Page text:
When India became a republic in 1950, the average life expectancy was 35.21 years, in 2022 it stood at 70.19 and by 2100 it will become 81.96 years, according to UN estimates. Taking 2022 numbers from a financial perspective, the average life can be divided in three phases—early phase, accumulation phase and the transition phase.
The early phase refers to the years of growing up, getting formal education and early years of job (10-28 years). The accumulation of wealth phase (28-58 years) is when we excel at our work, change jobs for a better standard of living, earn, spend, save and invest. The transition phase is when there are no earnings, but only expenses (from 59 till death).
The most critical question in the third phase is whether the money will outlive us or we will outlive it. The planning for third phase must start in the second phase. The second phase decides whether the golden years of retirement will be a boon or bane. One of the biggest myths of the third phase is the notion that expenses reduce. As a matter of fact, most retirement plans do not include the medical expenses which come along unannounced.
Of late, many people seem to be following the financial independence, retire early (FIRE) plan, because they want to retire far earlier. They take a path of savings and investing in inflation-beating products offering a corpus better than what traditional investment products would permit them to do.
India ranks 41 (44) in the Global Pension Index survey 2022 by Mercer CFS. India had an overall index value of 44.4 in 2022, up from 43.3 in 2021 but lower than 45.7 for 2020.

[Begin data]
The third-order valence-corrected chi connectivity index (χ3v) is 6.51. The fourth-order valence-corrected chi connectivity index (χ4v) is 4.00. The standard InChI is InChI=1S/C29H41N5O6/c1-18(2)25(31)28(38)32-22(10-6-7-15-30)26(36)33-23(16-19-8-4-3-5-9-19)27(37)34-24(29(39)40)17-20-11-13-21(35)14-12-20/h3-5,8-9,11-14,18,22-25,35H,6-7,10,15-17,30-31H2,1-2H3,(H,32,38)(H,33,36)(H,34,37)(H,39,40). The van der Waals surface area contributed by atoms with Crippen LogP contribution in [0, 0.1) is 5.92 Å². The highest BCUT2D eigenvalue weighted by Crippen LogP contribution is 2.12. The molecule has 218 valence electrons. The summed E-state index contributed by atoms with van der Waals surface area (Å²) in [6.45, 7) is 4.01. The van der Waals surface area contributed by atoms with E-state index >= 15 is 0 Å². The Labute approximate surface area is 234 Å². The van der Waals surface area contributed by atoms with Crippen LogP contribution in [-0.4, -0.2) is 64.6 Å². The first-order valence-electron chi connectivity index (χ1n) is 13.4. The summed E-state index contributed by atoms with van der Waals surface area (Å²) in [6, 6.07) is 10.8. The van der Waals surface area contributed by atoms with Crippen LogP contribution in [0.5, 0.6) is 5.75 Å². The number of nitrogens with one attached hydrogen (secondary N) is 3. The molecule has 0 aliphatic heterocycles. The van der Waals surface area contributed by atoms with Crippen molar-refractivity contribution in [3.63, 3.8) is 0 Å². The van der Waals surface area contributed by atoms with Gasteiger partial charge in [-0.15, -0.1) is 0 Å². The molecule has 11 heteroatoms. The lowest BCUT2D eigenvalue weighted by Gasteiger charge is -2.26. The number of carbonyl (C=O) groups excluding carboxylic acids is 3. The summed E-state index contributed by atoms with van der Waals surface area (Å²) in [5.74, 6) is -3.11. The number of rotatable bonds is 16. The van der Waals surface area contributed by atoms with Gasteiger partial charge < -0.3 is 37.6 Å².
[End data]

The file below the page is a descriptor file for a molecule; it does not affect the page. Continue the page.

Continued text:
The penetration of private pension plans remains low in India and with more than 95 per cent of the total workforce being in the unorganised sector, and the new tax regime expected to be the default regime in the future, it is important that investors take control of their finances and do not depend much on the subsidies or the tax exemptions offered.
Choose Mutual Fund as retirement vehicle
It’s important to be aware and start investing as early as possible. Incidentally, most investors confuse insurance as investment. While term insurance is important, but beyond that one must look at investment and not insurance. Mutual funds can help solve this conundrum.
It’s an established fact that in the long term, equity creates wealth; however, a consistent participation to this asset class remains a challenge. Investors flirt with equities during bull runs and desert them during bearish phases, though they should be doing exactly the opposite of it.
Mutual funds can help address this issue with their best product offerings, popularly known as the systematic investment plans (SIPs). A 20-30-year SIP investment in equity mutual funds will give you these three benefits:
- Regular participation irrespective of market conditions
- Power of compounding
- Tax benefits (in case of equity linked saving scheme or ELSS).
At the end of this accumulation phase, you should be able to achieve a decent corpus. After this, one can go for systematic withdrawal plan depending on the planned expenses and the remainder continues to remain invested and gets compounded with time.
Remember that with every passing decade, the average age will increase and so will the need for strong financial support.
Swarup Mohanty, Director & CEO, Mirae Asset Investment Managers (India)